Very interesting article on on-the-job-training (HT - Kate). They mention labor shortages, but it's a news item so I can't be too picky. The point is still on target - we have a hard time educating middle skill workers in this country, and companies are picking up the slack. This is good, simply because it provides the non-college-bound with opportunities, but it is also good because there is a greater guarantee that the education will be relevant to the job.
Of course this is no way to provide a complete skills distribution. OJT will be weighted towards firm-specific skills. What we need is a system (like apprenticeships, or entrepreneurial community college or CTE programs) that gets buy-in and participation from employers and can provide the general skills that may be less forthcoming in OJT.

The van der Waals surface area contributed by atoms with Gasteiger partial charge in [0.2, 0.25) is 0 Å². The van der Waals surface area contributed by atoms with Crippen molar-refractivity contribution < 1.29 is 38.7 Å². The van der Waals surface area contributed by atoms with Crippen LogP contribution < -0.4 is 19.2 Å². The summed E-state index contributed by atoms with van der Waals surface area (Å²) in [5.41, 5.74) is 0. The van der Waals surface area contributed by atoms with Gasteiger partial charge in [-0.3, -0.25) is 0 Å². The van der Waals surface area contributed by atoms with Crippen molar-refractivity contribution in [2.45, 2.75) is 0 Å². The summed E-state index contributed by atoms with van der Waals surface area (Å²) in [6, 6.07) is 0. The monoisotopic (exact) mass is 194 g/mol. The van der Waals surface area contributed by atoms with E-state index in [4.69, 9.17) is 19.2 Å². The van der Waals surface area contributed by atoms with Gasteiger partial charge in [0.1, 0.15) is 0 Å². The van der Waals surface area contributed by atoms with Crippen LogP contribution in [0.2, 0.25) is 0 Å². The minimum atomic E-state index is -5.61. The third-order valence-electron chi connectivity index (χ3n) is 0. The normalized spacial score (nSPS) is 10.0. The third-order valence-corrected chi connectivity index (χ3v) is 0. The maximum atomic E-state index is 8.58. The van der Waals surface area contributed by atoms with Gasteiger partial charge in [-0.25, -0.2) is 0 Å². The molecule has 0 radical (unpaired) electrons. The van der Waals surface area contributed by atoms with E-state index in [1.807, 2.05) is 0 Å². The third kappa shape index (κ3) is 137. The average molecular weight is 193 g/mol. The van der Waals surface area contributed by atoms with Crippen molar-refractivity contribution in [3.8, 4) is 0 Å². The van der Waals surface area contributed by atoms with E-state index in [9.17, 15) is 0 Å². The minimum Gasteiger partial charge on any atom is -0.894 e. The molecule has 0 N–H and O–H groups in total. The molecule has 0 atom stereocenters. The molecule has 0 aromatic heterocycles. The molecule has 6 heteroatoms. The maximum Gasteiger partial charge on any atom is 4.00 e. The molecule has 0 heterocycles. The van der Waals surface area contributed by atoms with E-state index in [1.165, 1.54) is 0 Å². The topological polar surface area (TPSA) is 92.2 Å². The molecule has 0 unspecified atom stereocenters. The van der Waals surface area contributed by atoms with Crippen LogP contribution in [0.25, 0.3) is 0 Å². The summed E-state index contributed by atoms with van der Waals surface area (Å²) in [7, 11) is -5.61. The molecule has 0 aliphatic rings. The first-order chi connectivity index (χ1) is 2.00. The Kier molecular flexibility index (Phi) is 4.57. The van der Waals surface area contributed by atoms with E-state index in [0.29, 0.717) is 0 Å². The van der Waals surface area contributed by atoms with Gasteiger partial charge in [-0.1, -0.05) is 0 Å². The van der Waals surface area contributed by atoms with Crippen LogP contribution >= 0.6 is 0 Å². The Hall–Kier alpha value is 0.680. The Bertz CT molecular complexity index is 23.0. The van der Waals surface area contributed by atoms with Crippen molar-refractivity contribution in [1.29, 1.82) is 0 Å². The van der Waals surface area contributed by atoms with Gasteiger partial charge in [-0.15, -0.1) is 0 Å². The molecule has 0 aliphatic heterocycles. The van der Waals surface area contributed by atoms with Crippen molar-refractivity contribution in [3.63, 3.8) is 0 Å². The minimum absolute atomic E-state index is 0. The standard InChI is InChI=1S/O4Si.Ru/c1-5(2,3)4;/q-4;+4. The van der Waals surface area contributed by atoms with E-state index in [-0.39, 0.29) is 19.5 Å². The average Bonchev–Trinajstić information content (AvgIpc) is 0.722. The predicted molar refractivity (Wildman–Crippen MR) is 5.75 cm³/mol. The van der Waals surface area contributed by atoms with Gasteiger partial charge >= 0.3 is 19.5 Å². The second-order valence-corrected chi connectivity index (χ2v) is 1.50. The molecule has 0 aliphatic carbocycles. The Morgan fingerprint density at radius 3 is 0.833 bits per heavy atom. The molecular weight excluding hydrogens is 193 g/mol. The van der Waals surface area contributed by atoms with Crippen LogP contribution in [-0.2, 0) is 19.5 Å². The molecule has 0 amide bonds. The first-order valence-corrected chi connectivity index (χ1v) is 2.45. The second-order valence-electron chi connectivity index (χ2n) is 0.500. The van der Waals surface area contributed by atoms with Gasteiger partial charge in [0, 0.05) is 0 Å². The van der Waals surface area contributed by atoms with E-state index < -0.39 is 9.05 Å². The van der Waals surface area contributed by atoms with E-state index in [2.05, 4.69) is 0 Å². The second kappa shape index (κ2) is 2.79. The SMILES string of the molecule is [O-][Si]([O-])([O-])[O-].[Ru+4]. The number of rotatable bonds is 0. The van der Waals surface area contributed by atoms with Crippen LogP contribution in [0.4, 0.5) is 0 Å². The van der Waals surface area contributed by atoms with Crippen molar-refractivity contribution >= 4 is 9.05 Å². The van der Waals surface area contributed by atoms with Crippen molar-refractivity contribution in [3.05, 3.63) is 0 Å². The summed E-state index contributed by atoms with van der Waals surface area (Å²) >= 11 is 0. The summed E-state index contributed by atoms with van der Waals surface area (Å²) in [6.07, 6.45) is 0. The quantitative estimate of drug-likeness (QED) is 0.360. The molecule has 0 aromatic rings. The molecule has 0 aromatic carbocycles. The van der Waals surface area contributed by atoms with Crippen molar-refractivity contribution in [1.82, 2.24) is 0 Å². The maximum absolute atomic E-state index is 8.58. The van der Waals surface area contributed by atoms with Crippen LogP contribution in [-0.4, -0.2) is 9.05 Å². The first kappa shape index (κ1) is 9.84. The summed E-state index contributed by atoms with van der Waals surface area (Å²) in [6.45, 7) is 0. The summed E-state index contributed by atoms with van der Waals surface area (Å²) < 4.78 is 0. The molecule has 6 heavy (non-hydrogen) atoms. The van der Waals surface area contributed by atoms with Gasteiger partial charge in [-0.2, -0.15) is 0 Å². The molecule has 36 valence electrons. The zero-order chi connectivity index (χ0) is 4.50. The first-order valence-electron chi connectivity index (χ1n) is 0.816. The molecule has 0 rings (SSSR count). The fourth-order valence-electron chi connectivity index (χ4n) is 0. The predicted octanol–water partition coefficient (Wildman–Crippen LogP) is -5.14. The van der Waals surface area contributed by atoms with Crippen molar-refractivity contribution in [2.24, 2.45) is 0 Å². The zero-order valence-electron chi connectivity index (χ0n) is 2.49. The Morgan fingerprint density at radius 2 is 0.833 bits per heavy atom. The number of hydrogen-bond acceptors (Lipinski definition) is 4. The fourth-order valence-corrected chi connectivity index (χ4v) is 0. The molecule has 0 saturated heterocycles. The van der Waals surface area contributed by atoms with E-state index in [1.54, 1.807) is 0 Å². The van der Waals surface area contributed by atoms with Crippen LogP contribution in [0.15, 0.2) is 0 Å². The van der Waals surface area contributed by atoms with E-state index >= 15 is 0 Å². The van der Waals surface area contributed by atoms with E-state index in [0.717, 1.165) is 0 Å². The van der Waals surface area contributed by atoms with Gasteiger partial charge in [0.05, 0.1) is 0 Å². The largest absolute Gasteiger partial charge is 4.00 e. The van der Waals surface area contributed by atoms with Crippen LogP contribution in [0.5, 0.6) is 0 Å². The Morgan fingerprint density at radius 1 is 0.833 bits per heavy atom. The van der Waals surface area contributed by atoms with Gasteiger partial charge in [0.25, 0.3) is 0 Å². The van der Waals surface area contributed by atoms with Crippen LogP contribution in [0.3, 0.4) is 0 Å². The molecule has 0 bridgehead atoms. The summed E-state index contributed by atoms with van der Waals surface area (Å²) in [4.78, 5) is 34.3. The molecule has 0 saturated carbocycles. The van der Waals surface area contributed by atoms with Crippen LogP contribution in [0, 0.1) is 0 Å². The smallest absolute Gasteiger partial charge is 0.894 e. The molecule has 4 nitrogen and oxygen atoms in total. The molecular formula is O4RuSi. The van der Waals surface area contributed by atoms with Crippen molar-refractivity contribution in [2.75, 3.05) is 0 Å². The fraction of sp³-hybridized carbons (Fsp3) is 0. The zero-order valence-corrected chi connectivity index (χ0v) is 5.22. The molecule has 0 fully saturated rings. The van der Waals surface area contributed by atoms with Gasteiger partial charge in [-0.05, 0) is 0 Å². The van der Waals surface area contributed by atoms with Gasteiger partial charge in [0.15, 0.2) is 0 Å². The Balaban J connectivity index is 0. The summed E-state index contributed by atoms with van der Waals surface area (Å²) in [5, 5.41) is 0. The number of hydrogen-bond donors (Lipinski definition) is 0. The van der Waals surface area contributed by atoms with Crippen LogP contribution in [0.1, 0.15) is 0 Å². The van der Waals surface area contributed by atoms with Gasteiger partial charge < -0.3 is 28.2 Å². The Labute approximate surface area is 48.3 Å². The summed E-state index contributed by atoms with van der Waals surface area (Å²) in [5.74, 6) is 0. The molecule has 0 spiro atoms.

You could see where this could develop a virtuous cycle. Given a set of CTE and community college graduates with the right general skills (because of cooperation with industry), firms will be willing to spend more OJT on brand new workers (who they now trust to have useful skills). Companies with strong professional development policies will attract more interest from students and schools and bolster the CTE and community college system. All of this is going to help raise wages, productivity, and reduce dropping out.